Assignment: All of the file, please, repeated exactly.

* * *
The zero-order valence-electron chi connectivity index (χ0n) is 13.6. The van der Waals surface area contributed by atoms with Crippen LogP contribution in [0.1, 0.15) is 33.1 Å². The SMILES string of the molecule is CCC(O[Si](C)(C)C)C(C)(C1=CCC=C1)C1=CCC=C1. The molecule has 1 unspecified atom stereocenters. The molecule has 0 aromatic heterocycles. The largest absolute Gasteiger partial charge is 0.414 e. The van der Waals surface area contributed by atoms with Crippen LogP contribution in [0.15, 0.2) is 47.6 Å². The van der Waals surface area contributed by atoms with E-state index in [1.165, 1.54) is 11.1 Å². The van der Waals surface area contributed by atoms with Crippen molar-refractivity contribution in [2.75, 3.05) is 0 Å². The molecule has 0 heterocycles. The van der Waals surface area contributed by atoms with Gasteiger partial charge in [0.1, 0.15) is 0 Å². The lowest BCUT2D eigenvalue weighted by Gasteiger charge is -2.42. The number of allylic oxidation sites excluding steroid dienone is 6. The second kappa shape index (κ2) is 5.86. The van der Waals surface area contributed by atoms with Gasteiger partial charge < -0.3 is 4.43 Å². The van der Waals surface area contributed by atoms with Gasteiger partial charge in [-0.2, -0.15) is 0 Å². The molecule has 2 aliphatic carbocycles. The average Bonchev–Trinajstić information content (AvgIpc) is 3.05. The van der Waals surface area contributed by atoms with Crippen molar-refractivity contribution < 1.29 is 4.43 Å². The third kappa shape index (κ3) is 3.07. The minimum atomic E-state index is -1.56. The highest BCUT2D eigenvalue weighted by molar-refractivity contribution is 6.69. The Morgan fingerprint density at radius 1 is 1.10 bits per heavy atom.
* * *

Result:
The zero-order valence-electron chi connectivity index (χ0n) is 13.6. The van der Waals surface area contributed by atoms with Crippen LogP contribution in [0.1, 0.15) is 33.1 Å². The SMILES string of the molecule is CCC(O[Si](C)(C)C)C(C)(C1=CCC=C1)C1=CCC=C1. The molecule has 1 unspecified atom stereocenters. The molecule has 0 aromatic heterocycles. The largest absolute Gasteiger partial charge is 0.414 e. The van der Waals surface area contributed by atoms with Crippen LogP contribution in [0.15, 0.2) is 47.6 Å². The van der Waals surface area contributed by atoms with E-state index in [1.165, 1.54) is 11.1 Å². The van der Waals surface area contributed by atoms with Crippen molar-refractivity contribution in [2.75, 3.05) is 0 Å². The molecule has 0 heterocycles. The van der Waals surface area contributed by atoms with Gasteiger partial charge in [0.1, 0.15) is 0 Å². The lowest BCUT2D eigenvalue weighted by Gasteiger charge is -2.42. The number of allylic oxidation sites excluding steroid dienone is 6. The second kappa shape index (κ2) is 5.86. The van der Waals surface area contributed by atoms with Gasteiger partial charge < -0.3 is 4.43 Å². The van der Waals surface area contributed by atoms with Gasteiger partial charge in [-0.2, -0.15) is 0 Å². The molecule has 2 aliphatic carbocycles. The average Bonchev–Trinajstić information content (AvgIpc) is 3.05. The van der Waals surface area contributed by atoms with Crippen molar-refractivity contribution < 1.29 is 4.43 Å². The third kappa shape index (κ3) is 3.07. The minimum atomic E-state index is -1.56. The highest BCUT2D eigenvalue weighted by molar-refractivity contribution is 6.69. The Morgan fingerprint density at radius 1 is 1.10 bits per heavy atom.